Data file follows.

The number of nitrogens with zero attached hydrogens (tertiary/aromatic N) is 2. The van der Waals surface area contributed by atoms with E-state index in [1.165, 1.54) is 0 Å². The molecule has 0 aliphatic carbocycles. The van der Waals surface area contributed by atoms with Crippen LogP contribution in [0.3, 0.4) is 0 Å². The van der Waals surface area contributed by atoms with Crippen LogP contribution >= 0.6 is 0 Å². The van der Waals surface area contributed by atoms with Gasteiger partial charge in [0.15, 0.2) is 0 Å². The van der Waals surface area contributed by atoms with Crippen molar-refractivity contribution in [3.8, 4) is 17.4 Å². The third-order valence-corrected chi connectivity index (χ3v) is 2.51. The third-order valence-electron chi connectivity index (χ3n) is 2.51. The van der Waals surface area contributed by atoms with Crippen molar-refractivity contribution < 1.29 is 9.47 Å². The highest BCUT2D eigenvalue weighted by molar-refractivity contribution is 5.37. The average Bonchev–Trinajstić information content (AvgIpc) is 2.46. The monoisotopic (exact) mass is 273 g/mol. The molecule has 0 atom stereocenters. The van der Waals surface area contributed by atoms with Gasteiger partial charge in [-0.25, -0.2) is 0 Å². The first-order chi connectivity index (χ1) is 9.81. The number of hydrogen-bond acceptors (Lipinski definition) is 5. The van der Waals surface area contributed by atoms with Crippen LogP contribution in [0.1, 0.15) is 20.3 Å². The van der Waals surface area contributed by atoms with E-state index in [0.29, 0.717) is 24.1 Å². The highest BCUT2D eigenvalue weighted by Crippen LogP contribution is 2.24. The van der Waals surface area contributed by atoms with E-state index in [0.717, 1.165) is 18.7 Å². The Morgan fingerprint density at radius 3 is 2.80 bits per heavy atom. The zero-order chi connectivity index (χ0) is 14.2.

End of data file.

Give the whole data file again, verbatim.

The number of nitrogens with zero attached hydrogens (tertiary/aromatic N) is 2. The van der Waals surface area contributed by atoms with E-state index in [1.165, 1.54) is 0 Å². The molecule has 0 aliphatic carbocycles. The van der Waals surface area contributed by atoms with Crippen LogP contribution in [0.3, 0.4) is 0 Å². The van der Waals surface area contributed by atoms with Crippen LogP contribution >= 0.6 is 0 Å². The van der Waals surface area contributed by atoms with Gasteiger partial charge in [0.15, 0.2) is 0 Å². The van der Waals surface area contributed by atoms with Crippen molar-refractivity contribution in [3.8, 4) is 17.4 Å². The third-order valence-corrected chi connectivity index (χ3v) is 2.51. The third-order valence-electron chi connectivity index (χ3n) is 2.51. The van der Waals surface area contributed by atoms with Crippen molar-refractivity contribution < 1.29 is 9.47 Å². The highest BCUT2D eigenvalue weighted by molar-refractivity contribution is 5.37. The average Bonchev–Trinajstić information content (AvgIpc) is 2.46. The monoisotopic (exact) mass is 273 g/mol. The molecule has 0 atom stereocenters. The van der Waals surface area contributed by atoms with Gasteiger partial charge in [-0.25, -0.2) is 0 Å². The first-order chi connectivity index (χ1) is 9.81. The number of hydrogen-bond acceptors (Lipinski definition) is 5. The van der Waals surface area contributed by atoms with Crippen LogP contribution in [0.1, 0.15) is 20.3 Å². The van der Waals surface area contributed by atoms with E-state index in [0.29, 0.717) is 24.1 Å². The highest BCUT2D eigenvalue weighted by Crippen LogP contribution is 2.24. The van der Waals surface area contributed by atoms with E-state index in [0.717, 1.165) is 18.7 Å². The Morgan fingerprint density at radius 3 is 2.80 bits per heavy atom. The zero-order chi connectivity index (χ0) is 14.2.